LISTEN TO TLR’S LATEST PODCAST:
By Will Racke
The Austin City Council voted Thursday to counter sue the state of Texas over a recently enacted ban of sanctuary cities, setting up a legal fight that could expand to include other cities.
By a 10 to 1 vote, the council approved legal action against Senate Bill 4 (SB 4), reports Austin’s NBC affiliate KXAN. The controversial law imposes criminal penalties on law enforcement officials who don’t cooperate with federal immigration authorities and allows local police to ask about suspects’ immigration status.
Council member Greg Casar had previously indicated the city’s intent to move forward with a lawsuit, warning Texas Gov. Greg Abbott Wednesday: “We’ll see you in court.”
— Gregorio Casar (@GregCasar) May 17, 2017
Texas Attorney General Ken Paxton filed a preemptive lawsuit against the Austin City Council, Austin Mayor Steve Adler and Travis County Sheriff Sally Hernandez May 8, just one day after Abbott signed SB 4 into law. State lawyers are asking a federal district court to find that SB 4 does not violate the Fourth Amendment right to protection against unreasonable searches and seizures or the 14th Amendment right to equal protection. (RELATED: Texas Files Lawsuit Against Potential Opponents Of New Anti-Sanctuary Law)
“[The law] is constitutional, lawful and a vital step in securing our borders,” Paxton added. “Unfortunately, some municipalities and law enforcement agencies are unwilling to cooperate with the federal government and claim that SB 4 is unconstitutional.”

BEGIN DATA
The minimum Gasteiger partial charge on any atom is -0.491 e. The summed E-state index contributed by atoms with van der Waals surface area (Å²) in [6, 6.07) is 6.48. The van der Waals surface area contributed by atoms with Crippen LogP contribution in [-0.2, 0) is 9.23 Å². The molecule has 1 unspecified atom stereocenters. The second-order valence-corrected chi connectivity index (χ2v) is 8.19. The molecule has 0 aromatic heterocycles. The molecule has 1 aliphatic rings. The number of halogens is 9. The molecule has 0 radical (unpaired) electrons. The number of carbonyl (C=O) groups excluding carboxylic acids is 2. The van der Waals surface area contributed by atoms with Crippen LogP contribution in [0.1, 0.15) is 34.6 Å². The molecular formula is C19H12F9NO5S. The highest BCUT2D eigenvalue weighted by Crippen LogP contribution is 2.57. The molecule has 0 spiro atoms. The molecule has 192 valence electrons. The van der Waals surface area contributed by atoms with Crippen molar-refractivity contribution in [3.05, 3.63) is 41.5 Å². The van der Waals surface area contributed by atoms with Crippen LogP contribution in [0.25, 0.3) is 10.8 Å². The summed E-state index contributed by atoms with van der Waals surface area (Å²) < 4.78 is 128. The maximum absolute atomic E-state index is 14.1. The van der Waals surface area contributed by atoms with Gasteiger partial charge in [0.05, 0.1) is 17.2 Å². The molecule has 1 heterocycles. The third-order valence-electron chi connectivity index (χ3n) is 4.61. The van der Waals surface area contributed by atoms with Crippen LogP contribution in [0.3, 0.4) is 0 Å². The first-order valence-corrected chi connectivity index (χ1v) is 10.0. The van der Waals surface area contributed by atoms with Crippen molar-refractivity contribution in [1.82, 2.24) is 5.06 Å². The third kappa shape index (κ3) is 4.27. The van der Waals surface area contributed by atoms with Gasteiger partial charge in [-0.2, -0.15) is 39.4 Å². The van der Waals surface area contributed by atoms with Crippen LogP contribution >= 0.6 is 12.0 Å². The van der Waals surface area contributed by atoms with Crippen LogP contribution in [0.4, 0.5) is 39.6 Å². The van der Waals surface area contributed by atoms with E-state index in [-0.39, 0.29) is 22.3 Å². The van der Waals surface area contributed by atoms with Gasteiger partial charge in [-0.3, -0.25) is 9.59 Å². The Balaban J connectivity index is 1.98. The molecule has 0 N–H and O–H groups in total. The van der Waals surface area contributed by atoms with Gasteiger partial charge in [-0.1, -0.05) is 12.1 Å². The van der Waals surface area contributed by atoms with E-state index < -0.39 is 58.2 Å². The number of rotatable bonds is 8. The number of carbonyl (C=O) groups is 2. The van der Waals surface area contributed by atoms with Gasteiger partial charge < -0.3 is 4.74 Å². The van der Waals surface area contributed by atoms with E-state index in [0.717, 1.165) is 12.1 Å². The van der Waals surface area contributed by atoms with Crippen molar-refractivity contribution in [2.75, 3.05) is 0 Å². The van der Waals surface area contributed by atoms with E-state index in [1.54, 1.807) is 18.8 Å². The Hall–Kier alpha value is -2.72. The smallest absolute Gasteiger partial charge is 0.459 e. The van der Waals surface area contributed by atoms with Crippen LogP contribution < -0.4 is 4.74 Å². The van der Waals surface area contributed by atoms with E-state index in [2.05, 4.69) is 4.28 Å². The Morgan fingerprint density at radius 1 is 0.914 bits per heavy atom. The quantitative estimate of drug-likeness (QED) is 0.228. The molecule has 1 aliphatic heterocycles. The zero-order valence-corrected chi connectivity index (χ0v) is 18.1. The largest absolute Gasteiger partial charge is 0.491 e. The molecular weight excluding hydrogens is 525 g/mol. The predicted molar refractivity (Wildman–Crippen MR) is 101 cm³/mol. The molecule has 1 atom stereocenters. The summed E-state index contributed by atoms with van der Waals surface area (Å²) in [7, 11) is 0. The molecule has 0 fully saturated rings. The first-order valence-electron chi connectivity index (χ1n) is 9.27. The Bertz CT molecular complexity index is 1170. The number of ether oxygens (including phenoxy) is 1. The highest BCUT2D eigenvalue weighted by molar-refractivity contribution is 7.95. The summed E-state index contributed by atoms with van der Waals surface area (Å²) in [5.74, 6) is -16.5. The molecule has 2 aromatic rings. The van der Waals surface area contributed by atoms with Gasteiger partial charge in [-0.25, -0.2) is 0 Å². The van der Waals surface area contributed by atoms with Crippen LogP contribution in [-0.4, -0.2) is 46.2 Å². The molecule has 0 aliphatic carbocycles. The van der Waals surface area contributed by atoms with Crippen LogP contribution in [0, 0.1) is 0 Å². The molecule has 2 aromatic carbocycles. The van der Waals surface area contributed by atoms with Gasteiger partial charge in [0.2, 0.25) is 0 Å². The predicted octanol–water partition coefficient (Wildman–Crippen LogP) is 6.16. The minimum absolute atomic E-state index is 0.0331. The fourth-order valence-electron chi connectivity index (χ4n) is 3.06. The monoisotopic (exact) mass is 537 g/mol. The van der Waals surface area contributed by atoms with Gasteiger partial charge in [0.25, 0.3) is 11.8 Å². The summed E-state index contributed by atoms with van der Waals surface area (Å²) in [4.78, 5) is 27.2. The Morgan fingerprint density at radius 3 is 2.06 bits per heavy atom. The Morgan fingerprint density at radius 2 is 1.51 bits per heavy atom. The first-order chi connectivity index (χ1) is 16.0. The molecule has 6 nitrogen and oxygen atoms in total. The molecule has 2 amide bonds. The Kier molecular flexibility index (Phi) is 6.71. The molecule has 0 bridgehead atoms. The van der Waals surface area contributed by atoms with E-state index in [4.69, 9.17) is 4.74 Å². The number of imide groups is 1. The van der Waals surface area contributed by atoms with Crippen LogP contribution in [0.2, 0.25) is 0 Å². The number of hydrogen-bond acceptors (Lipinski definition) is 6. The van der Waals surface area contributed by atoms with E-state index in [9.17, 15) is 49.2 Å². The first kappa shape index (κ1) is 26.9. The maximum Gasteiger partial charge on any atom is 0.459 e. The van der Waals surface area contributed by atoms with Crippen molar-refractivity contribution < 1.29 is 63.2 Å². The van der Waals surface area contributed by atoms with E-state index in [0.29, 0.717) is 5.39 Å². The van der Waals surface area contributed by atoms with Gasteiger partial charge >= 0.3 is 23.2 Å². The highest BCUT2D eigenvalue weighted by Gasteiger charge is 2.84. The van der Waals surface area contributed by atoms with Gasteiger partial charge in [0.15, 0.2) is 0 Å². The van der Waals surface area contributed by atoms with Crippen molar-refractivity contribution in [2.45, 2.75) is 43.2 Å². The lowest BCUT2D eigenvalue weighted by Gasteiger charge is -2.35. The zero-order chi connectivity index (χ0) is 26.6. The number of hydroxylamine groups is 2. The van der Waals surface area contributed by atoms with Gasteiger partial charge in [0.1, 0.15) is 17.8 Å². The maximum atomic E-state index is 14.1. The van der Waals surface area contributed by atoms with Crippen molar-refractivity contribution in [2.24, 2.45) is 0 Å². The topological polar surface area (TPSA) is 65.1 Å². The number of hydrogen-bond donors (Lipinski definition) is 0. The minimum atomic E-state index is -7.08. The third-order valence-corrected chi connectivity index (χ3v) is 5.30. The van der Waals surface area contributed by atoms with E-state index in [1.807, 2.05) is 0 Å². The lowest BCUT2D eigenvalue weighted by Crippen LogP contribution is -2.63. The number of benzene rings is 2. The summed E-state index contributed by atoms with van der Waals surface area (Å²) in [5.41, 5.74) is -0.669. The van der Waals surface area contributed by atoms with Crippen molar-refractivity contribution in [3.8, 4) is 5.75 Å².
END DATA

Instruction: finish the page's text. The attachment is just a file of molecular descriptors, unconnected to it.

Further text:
Casar, who was arrested this month for refusing to leave Abbott’s office during a protest, rejected Paxton’s assertion. In a New York Times op-ed published Wednesday, Casar said that SB 4 is, “The most dangerous type of legislative threat facing immigrants in our country.”
The council member questioned the legality of a provision of SB 4, which opponents call a “show me your papers” bill. It permits police officers to question the immigration status of anyone they arrest or detain, including the subjects of traffic stops.
“This provision resembles those in laws passed in Arizona and Alabama in recent years, both of which invited national scorn and were partially struck down when challenged in court,” Casar wrote.
The Texas Attorney General’s office declined to comment on pending litigation, but a spokesman for the governor told The Daily Caller News Foundation that SB 4’s opponents are misrepresenting what the bill requires police officers to do.
“The law does not require mandatory immigration checks, it simply prohibits local sheriffs from banning law enforcement officials from inquiry into the immigration status of persons already lawfully detained,” John Wittman, Abbott’s press secretary, wrote in an email. “Before a person can be detained, law enforcement must have probable cause that a crime has been committed. Even then, law enforcement officers are not required to ask about legal status.”
Democratic officials in other Texas cities — including Dallas, Houston and El Paso — are also weighing options to contest SB 4, possibly by assisting Austin in a defense against the state lawsuit or filing their own lawsuits against the state. (RELATED: Texas Cities Plan Legal Fight Against Anti-Sanctuary Law)
“Next week out in the Dallas City Council, we will be discussing intervening in the case, coming to the aid of Austin,” said Dallas City Council Member Philip Kingston at an anti-SB 4 rally on Tuesday. “Because we have a large city attorney’s office, we have a lot of resources and the fight is now in the court and it’s time to all stand together.”